Taken 2 (Blu-ray Combo Pack)
Directed by Olivier Megaton
Studio: 20th Century Fox
Aspect Ratio: 2.39:1 1080p AVC codec
Running Time: 92/98 minutes
Audio: DTS-HD Master Audio 5.1 English; Dolby Digital 5.1 French, Spanish
Subtitles: SDH, Spanish
MSRP: $ 39.99
Release Date: January 15, 2013
Review Date: January 15, 2013
At the funerals for his son and other operatives who work for him, Albanian crime boss Murad Krasniqi (Rade Sherbedgia) vows revenge on the man who wiped out so many friends and relatives in finding his kidnapped daughter and rescuing her, ex-CIA operative Bryan Mills (Liam Neeson). While working a high end security job in Istanbul, Mills and his ex-wife Lenore (Famke Janssen) are stalked and taken prisoner while the thugs go looking for teenaged daughter Kim (Maggie Grace). Taking instructions from her father via a compact cell phone, Kim manages to hide from the kidnappers and then elude them, carrying out her father’s exact instructions so he can get free and hopefully save Lenore who’s losing blood and has only thirty minutes to live. Knowing the men won’t let up until they’re all wiped out, Bryan has a horrific few hours ahead of him.
As before, the script by Luc Besson and Robert Mark Kamen doesn’t delve much into character development. Kim’s still keeping secrets (a new boy friend played by Luke Grimes) from her overprotective dad, and Lenore continues to be the less assertive parent. The kidnapping doesn’t happen until half an hour into the movie with the build-up to it quite slow and methodically bland while suspense and forward momentum rather stops and starts this time out compared to the last film (which was directed by Pierre Morel). Olivier Megaton has directed a whale of a good chase sequence, and Bryan’s fight scenes are always fascinating exhibitions even though the editing is so fiercely quick that one must either play them in slow motion or rewatch them several times to get the full effect of the expert choreography. (The climactic fight which pits Bryan against a man much shorter but just as skilled as he is by far the film’s best such moment.) As for the rest of the action, the murder methodology this time out doesn’t seem as varied and, dare one say it, entertaining; everything seems more pedestrian and uncreative. Additionally, Kim as Bryan’s ace in the hole seems faintly ludicrous throughout with her suddenly gaining expertise in stealing clothes, reading maps, and tossing grenades rather expertly (for someone who wasn’t even aware that Turkey lies in both Europe and Asia, her being able to look out a window and know which direction is east is very commendable).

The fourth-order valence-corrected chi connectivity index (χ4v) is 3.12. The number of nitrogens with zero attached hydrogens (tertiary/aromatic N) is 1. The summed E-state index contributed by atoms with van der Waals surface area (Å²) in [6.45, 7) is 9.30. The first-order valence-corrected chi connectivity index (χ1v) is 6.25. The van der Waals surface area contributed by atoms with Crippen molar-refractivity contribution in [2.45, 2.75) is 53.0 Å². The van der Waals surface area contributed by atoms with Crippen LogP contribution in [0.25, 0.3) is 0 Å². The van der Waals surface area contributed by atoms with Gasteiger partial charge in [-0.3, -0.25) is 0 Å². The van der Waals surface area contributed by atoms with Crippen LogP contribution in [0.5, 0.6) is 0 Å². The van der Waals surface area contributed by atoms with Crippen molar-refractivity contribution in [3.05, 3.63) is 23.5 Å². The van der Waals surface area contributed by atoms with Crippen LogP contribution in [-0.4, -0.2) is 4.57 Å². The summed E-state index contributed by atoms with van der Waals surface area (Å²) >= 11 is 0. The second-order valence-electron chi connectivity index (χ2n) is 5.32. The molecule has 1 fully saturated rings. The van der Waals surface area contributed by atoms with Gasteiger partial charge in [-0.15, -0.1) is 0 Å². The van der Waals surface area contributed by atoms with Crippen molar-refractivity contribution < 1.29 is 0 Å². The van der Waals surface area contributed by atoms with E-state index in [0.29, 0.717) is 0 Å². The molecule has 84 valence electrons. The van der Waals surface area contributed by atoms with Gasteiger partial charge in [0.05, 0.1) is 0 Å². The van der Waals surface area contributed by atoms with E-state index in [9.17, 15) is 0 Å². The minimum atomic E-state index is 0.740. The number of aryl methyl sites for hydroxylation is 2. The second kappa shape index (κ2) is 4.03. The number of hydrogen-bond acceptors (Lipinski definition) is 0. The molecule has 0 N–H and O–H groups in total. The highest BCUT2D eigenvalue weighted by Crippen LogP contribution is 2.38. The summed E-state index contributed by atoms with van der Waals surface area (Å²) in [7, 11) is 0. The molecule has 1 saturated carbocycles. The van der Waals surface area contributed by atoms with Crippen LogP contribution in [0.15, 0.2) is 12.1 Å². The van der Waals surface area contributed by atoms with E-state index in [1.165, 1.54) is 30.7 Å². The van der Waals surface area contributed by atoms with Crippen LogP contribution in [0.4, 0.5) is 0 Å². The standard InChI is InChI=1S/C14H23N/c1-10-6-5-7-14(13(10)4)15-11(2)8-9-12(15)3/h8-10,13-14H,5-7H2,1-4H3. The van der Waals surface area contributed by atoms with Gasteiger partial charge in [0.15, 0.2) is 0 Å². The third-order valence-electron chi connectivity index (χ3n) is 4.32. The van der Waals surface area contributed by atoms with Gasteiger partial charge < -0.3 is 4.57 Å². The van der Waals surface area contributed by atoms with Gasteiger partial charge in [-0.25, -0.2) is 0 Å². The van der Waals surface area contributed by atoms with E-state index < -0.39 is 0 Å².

Liam Neeson is just as commanding and entertaining as before with his single-minded objective of protecting his family and of setting things right when things go wrong. As she was three years ago, Maggie Grace is still too old to be playing a giddy teenager though she handles her moments of expressing fear and of carrying out her father’s bidding with pluck. Famke Janssen’s role is certainly more central to the action here than it was in the first film, but as she’s injured fairly early, she has little to do but remain the person in need of saving this time. Rade Sherbedgia as the avenging father who doesn’t care that his son was a criminal or that Mills was only protecting his daughter plays his one dimensional role rather matter of factly thus allowing the audience to react gleefully late in the movie as he runs for his life from Mills knowing he’s been careless enough to let such a master operative escape even with dozens of guards surrounding him.